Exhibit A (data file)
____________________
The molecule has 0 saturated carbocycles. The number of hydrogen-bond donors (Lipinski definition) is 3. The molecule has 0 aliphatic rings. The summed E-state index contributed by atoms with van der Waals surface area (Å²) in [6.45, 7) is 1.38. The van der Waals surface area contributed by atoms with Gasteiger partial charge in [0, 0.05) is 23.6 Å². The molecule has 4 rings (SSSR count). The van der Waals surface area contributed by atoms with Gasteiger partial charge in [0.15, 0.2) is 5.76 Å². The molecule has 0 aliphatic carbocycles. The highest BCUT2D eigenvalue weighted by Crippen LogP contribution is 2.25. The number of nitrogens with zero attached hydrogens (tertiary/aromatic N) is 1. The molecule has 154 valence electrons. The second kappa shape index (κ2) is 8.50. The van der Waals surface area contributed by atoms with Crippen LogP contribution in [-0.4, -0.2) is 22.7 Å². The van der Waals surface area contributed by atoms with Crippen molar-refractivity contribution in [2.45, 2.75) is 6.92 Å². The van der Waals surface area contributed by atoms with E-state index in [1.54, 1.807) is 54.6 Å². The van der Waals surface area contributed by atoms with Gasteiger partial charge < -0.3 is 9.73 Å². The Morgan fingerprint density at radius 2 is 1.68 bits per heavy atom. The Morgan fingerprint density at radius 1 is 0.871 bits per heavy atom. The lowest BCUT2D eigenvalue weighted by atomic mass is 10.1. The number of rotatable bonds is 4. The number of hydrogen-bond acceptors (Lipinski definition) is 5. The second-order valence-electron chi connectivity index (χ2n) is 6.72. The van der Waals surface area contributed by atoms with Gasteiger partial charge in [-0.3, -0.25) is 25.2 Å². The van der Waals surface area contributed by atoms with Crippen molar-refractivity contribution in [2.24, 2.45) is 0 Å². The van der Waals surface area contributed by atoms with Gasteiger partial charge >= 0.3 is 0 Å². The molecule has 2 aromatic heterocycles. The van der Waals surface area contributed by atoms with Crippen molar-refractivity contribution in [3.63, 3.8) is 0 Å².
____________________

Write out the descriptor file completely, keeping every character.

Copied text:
The molecule has 0 saturated carbocycles. The number of hydrogen-bond donors (Lipinski definition) is 3. The molecule has 0 aliphatic rings. The summed E-state index contributed by atoms with van der Waals surface area (Å²) in [6.45, 7) is 1.38. The van der Waals surface area contributed by atoms with Gasteiger partial charge in [0, 0.05) is 23.6 Å². The molecule has 4 rings (SSSR count). The van der Waals surface area contributed by atoms with Gasteiger partial charge in [0.15, 0.2) is 5.76 Å². The molecule has 0 aliphatic carbocycles. The highest BCUT2D eigenvalue weighted by Crippen LogP contribution is 2.25. The number of nitrogens with zero attached hydrogens (tertiary/aromatic N) is 1. The molecule has 154 valence electrons. The second kappa shape index (κ2) is 8.50. The van der Waals surface area contributed by atoms with Crippen LogP contribution in [-0.4, -0.2) is 22.7 Å². The van der Waals surface area contributed by atoms with Crippen molar-refractivity contribution in [2.45, 2.75) is 6.92 Å². The van der Waals surface area contributed by atoms with E-state index in [1.54, 1.807) is 54.6 Å². The van der Waals surface area contributed by atoms with Gasteiger partial charge < -0.3 is 9.73 Å². The Morgan fingerprint density at radius 2 is 1.68 bits per heavy atom. The Morgan fingerprint density at radius 1 is 0.871 bits per heavy atom. The lowest BCUT2D eigenvalue weighted by atomic mass is 10.1. The number of rotatable bonds is 4. The number of hydrogen-bond acceptors (Lipinski definition) is 5. The second-order valence-electron chi connectivity index (χ2n) is 6.72. The van der Waals surface area contributed by atoms with Gasteiger partial charge in [-0.3, -0.25) is 25.2 Å². The van der Waals surface area contributed by atoms with Crippen molar-refractivity contribution in [2.24, 2.45) is 0 Å². The van der Waals surface area contributed by atoms with Gasteiger partial charge >= 0.3 is 0 Å². The molecule has 2 aromatic heterocycles. The van der Waals surface area contributed by atoms with Crippen molar-refractivity contribution in [3.63, 3.8) is 0 Å².